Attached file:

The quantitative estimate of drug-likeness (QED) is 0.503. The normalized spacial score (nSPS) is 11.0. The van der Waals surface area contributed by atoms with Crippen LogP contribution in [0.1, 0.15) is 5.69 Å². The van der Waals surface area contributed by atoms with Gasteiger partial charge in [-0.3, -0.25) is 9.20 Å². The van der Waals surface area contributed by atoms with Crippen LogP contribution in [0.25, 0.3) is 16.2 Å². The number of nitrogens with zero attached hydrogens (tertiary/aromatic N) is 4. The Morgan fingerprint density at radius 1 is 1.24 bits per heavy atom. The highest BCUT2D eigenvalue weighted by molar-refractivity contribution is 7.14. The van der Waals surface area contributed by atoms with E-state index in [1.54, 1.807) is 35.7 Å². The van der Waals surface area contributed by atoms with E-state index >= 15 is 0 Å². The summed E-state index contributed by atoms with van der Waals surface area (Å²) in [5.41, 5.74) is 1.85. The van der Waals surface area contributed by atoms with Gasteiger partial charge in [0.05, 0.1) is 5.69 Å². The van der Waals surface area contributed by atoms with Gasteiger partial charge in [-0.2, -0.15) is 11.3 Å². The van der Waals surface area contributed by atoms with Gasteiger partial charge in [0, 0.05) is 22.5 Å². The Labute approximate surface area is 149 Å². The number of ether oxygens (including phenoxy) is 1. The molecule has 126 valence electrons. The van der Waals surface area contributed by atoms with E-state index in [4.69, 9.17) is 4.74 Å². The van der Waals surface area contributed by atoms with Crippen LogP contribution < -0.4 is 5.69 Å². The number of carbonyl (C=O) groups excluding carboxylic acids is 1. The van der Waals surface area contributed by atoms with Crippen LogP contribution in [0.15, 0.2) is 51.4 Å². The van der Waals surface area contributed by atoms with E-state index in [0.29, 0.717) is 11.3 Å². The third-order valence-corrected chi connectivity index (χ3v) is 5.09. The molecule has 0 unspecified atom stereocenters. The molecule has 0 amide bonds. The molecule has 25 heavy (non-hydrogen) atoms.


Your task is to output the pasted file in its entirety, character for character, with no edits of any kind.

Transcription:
The quantitative estimate of drug-likeness (QED) is 0.503. The normalized spacial score (nSPS) is 11.0. The van der Waals surface area contributed by atoms with Crippen LogP contribution in [0.1, 0.15) is 5.69 Å². The van der Waals surface area contributed by atoms with Gasteiger partial charge in [-0.3, -0.25) is 9.20 Å². The van der Waals surface area contributed by atoms with Crippen LogP contribution in [0.25, 0.3) is 16.2 Å². The number of nitrogens with zero attached hydrogens (tertiary/aromatic N) is 4. The Morgan fingerprint density at radius 1 is 1.24 bits per heavy atom. The highest BCUT2D eigenvalue weighted by molar-refractivity contribution is 7.14. The van der Waals surface area contributed by atoms with E-state index in [1.54, 1.807) is 35.7 Å². The van der Waals surface area contributed by atoms with E-state index >= 15 is 0 Å². The summed E-state index contributed by atoms with van der Waals surface area (Å²) in [5.41, 5.74) is 1.85. The van der Waals surface area contributed by atoms with Gasteiger partial charge in [0.05, 0.1) is 5.69 Å². The van der Waals surface area contributed by atoms with Gasteiger partial charge in [-0.2, -0.15) is 11.3 Å². The van der Waals surface area contributed by atoms with Gasteiger partial charge in [0, 0.05) is 22.5 Å². The Labute approximate surface area is 149 Å². The number of ether oxygens (including phenoxy) is 1. The molecule has 126 valence electrons. The van der Waals surface area contributed by atoms with E-state index in [4.69, 9.17) is 4.74 Å². The van der Waals surface area contributed by atoms with Crippen LogP contribution < -0.4 is 5.69 Å². The number of carbonyl (C=O) groups excluding carboxylic acids is 1. The van der Waals surface area contributed by atoms with Crippen LogP contribution in [0.15, 0.2) is 51.4 Å². The van der Waals surface area contributed by atoms with E-state index in [0.29, 0.717) is 11.3 Å². The third-order valence-corrected chi connectivity index (χ3v) is 5.09. The molecule has 0 unspecified atom stereocenters. The molecule has 0 amide bonds. The molecule has 25 heavy (non-hydrogen) atoms.